Blog WHS Visits

WHS #798: Mistaken Point

Along with Red Bay in Labrador, Mistaken Point is the hardest-to-reach World Heritage Site of the 10 in Eastern Canada. Located in the far southeastern corner of the island of Newfoundland, it can only be visited with a prearranged tour. I reserved 4 weeks in advance by e-mail and was given a choice between two time slots on my preferred day. Fortunately, the tours rarely get cancelled ("about 5 times a year") as bad weather does not deter the Newfoundlanders, they are only called off when the waves are so high that they cover the fossils or it gets dangerous. The day before the visit, I drove from Deer Lake in the West to St. John's, the largest city in the East (which takes 6.5 hours). Then it's a further 2 hours to the South via the “Irish Loop”, a coastal road across the Avalon Peninsula past many villages of Irish origin.

12 people showed up for the 10.30 a.m. tour, all Canadians except me. We were then invited to follow our guides by car in convoy towards the starting point of the trail towards the fossils. Do they do it this way to discourage illegal entry? The entrance (just a rope across a path) and parking lot aren’t exactly hidden, but they don’t advertise it either. You could find the exact location on Google Maps of course but it is not signposted from the road. Also, when we parked our cars, we had to put a sign with the text “Tour” behind the windscreen: the police(?) apparently do check on illegal visitors.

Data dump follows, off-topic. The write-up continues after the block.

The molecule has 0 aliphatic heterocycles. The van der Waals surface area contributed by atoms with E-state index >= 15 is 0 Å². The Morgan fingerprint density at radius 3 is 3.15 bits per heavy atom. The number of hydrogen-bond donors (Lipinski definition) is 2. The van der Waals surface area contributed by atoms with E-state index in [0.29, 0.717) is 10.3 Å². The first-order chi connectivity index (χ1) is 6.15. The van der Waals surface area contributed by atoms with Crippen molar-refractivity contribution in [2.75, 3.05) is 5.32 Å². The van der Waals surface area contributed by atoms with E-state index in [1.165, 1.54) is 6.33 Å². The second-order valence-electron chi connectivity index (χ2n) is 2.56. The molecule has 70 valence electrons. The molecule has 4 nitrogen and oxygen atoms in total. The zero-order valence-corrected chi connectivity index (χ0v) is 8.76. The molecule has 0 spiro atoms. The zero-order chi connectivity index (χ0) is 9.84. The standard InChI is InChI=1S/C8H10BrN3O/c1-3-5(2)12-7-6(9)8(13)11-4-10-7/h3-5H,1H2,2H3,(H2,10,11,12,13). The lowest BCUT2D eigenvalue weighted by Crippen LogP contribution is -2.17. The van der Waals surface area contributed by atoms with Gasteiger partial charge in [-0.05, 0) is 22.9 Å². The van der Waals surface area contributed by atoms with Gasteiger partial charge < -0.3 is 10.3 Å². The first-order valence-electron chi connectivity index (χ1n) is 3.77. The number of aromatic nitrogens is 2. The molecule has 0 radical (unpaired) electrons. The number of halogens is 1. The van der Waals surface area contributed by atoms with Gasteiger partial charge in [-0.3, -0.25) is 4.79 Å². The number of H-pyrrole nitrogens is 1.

Above the cliffs, a narrow strip of peat has been designated as a buffer zone, with a sign referring to the Ecological Reserve every few hundred meters. Besides tourists who go on a tour like this (about 1000 per year), local people with a special permit are also allowed to enter the area. They may hunt and pick berries there; the bakeapple (cloudberry) is popular for making jam.

The 3km trail is easy, and a wooden bridge was even recently built to help you across a little stream. It rained heavily at the start of our visit, but fortunately, the sky cleared when we got to the fossils. These are best seen on two flat, horizontal coastal rocks. You are allowed to walk on the rocks, as long as you take off your shoes and leave behind other items such as a backpack or hiking poles. They don’t hand out slippers or free socks anymore – instead, the trip confirmation e-mail said: “bring a spare pair of socks”! In the end, I didn’t even need them, as the rocks had dried up enough to stay dry with some clever positioning of your feet.

We were given laminated papers with examples of what the various fossils look like, and the guide pointed out the most important ones. Some look like leaves, or like the ferns you see in Joggins. However, they are all small organisms with no shells, bones, or other hard parts. Compared to Miguasha and Joggins, relatively few fossils have been removed here. This is probably because they were discovered so late (1967) – but still, until the 1980s the area was unprotected and 200-250 fossils have disappeared into museum collections. You can still see in a few places that a piece is missing. Sometimes also a boulder has fallen on top of them, you can see the damage. Erosion however is the main cause that more and more fossils are lost.

Visiting Mistaken Point will also introduce you to the charming Avalon Peninsula. It is recommended to drive the full Irish Loop (as mentioned above). There are gas stations along the way but hardly anywhere to buy food or drinks (so bring your own). There seem to be more amenities on the east side of the loop than on the western side. Not to be missed there as well is Witless Bay Ecological Reserve – home to hundreds of thousands of breeding seabirds at its islands. I joined a very satisfying 1.5-hour boat tour here and saw more common murres than I had ever seen together in my life, as well as loads of puffins and we had good views of both minke and humpback whales.

Els - 26 June 2022

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